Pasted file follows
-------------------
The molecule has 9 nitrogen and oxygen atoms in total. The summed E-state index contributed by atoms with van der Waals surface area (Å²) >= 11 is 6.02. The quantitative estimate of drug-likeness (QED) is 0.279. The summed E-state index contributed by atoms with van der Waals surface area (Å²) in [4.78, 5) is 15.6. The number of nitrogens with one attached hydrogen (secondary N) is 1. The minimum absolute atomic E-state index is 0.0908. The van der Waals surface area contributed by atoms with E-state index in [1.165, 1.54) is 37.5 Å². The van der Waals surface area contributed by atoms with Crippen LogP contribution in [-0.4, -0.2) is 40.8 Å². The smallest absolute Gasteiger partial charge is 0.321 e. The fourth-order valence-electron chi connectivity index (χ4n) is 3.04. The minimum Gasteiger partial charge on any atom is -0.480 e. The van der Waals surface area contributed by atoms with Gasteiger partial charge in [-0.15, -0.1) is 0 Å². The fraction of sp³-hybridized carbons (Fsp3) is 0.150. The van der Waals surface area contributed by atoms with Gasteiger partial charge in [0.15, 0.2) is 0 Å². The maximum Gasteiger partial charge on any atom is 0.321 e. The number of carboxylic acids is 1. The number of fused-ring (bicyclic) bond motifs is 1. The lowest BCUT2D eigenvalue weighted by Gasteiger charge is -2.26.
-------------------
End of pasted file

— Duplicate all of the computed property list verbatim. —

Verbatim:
The molecule has 9 nitrogen and oxygen atoms in total. The summed E-state index contributed by atoms with van der Waals surface area (Å²) >= 11 is 6.02. The quantitative estimate of drug-likeness (QED) is 0.279. The summed E-state index contributed by atoms with van der Waals surface area (Å²) in [4.78, 5) is 15.6. The number of nitrogens with one attached hydrogen (secondary N) is 1. The minimum absolute atomic E-state index is 0.0908. The van der Waals surface area contributed by atoms with E-state index in [1.165, 1.54) is 37.5 Å². The van der Waals surface area contributed by atoms with Crippen LogP contribution in [-0.4, -0.2) is 40.8 Å². The smallest absolute Gasteiger partial charge is 0.321 e. The fourth-order valence-electron chi connectivity index (χ4n) is 3.04. The minimum Gasteiger partial charge on any atom is -0.480 e. The van der Waals surface area contributed by atoms with Gasteiger partial charge in [-0.15, -0.1) is 0 Å². The fraction of sp³-hybridized carbons (Fsp3) is 0.150. The van der Waals surface area contributed by atoms with Gasteiger partial charge in [0.15, 0.2) is 0 Å². The maximum Gasteiger partial charge on any atom is 0.321 e. The number of carboxylic acids is 1. The number of fused-ring (bicyclic) bond motifs is 1. The lowest BCUT2D eigenvalue weighted by Gasteiger charge is -2.26.